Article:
Characterization of ferredoxin and flavodoxin as molecular indicators of iron limitation in marine eukaryotic phytoplankton
    (Massachusetts Institute of Technology and Woods Hole Oceanographic Institution, 1997-09) Erdner, Deana L.
    Expression and regulation of the ferredoxin and flavodoxin proteins in marine phytoplankton were investigated to assess their utility as biomarkers of iron limitation. A phylogenetic survey of seventeen microalgal species showed flavodoxin induction, with accompanying ferredoxin repression, to be a common response to iron stress. A minority of organisms examined never expressed flavodoxin, a condition associated with, but not characteristic of, neritic habitats. Antibodies raised against ferredoxin and flavodoxin from Thalassiosira weissflogii proved to be mono- and diatom-specific, respectively. Flavodoxin induction responded specifically to iron limitation and not to nitrogen, phosphorus, silicate, zinc or light deficiency. In iron-limited T. weissflogii, relative cellular ferredoxin and flavodoxin content (Fd index) varied with growth rates above ~50%μmax and was not affected by growth on either nitrate or ammonium as a sole nitrogen source. Below ~50%μmax, ferredoxin was absent. This variation with severity of stress and specificity to iron limitation make the Fd index an excellent choice as an indicator of iron limitation. HPLC measurement of ferredoxin and flavodoxin during the IronExII mesoscale enrichment experiment detected a strong flavodoxin signal but no significant ferredoxin synthesis, despite increases in chlorophyll and photosynthetic efficiency (Fv/Fm) observed by others. The absence of ferredoxin and the persistence of flavodoxin suggested that iron addition released the phytoplankton from iron starvation but was insufficient to completely relieve physiological iron limitation. Laboratory experiments demonstrated that a pennate diatom clone isolated from the IronExII bloom expressed both flavodoxin and ferredoxin and could alter its protein expression in about one day, further supporting the conclusion of continued iron limitation during IronExII. During IronExII, Fd index was uniformly zero while Fv/Fm increased from 0.26 to 0.56. In contrast, a laboratory iron addition experiment showed little change in Fv/Fm when the Fd index increased from 0.5-0.9. A conceptual model of the covariation of Fv/Fm and Fd index describes a complementary relationship between the two measures. Model results suggest that photochemical systems are affected by iron limitation only after cellular adaptive capacity, in the form of ferredoxin, is exhausted.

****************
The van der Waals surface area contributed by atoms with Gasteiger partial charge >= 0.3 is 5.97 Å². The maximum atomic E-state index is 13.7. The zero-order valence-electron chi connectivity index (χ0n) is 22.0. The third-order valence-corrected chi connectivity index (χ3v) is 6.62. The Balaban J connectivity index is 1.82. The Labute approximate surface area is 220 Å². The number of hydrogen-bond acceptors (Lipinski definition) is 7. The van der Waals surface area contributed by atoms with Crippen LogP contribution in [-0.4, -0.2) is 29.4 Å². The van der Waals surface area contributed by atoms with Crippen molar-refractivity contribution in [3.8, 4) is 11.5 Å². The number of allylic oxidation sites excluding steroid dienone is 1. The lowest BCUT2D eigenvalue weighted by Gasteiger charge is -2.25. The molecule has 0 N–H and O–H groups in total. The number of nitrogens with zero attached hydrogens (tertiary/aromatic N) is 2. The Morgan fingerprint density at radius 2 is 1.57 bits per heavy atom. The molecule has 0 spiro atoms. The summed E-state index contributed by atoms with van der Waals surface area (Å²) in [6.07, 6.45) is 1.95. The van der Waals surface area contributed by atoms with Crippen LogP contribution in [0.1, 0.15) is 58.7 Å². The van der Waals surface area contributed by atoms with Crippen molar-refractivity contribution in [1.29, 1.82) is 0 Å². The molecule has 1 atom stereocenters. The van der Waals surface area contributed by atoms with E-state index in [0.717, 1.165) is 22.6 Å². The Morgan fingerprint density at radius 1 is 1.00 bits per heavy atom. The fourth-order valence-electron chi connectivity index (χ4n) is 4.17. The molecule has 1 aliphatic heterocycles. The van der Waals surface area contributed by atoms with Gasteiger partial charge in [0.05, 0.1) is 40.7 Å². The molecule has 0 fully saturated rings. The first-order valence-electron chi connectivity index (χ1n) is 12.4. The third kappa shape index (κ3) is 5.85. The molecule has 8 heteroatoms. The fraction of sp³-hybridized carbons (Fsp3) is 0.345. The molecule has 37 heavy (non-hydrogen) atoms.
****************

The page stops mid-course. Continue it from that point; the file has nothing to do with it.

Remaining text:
• Article
    Diversity and dynamics of a widespread bloom of the toxic dinoflagellate Alexandrium fundyense
    (Public Library of Science, 2011-07-29) Erdner, Deana L. ; Richlen, Mindy L. ; McCauley, Linda A. R. ; Anderson, Donald M.
    Historically, cosmopolitan phytoplankton species were presumed to represent largely unstructured populations. However, the recent development of molecular tools to examine genetic diversity have revealed differences in phytoplankton taxa across geographic scales and provided insight into the physiology and ecology of blooms. Here we describe the genetic analysis of an extensive bloom of the toxic dinoflagellate Alexandrium fundyense that occurred in the Gulf of Maine in 2005. This bloom was notable for its intensity and duration, covering hundreds of kilometers and persisting for almost two months. Genotypic analyses based on microsatellite marker data indicate that the open waters of the northeastern U.S. harbor a single regional population of A. fundyense comprising two genetically distinct sub-populations. These subpopulations were characteristic of early- and late-bloom samples and were derived from the northern and southern areas of the bloom, respectively. The temporal changes observed during this study provide clear evidence of succession during a continuous bloom and show that selection can act on the timescale of weeks to significantly alter the representation of genotypes within a population. The effects of selection on population composition and turnover would be magnified if sexual reproduction were likewise influenced by environmental conditions. We hypothesize that the combined effects of differential growth and reproduction rates serves to reduce gene flow between the sub-populations, reinforcing population structure while maintaining the diversity of the overall regional population.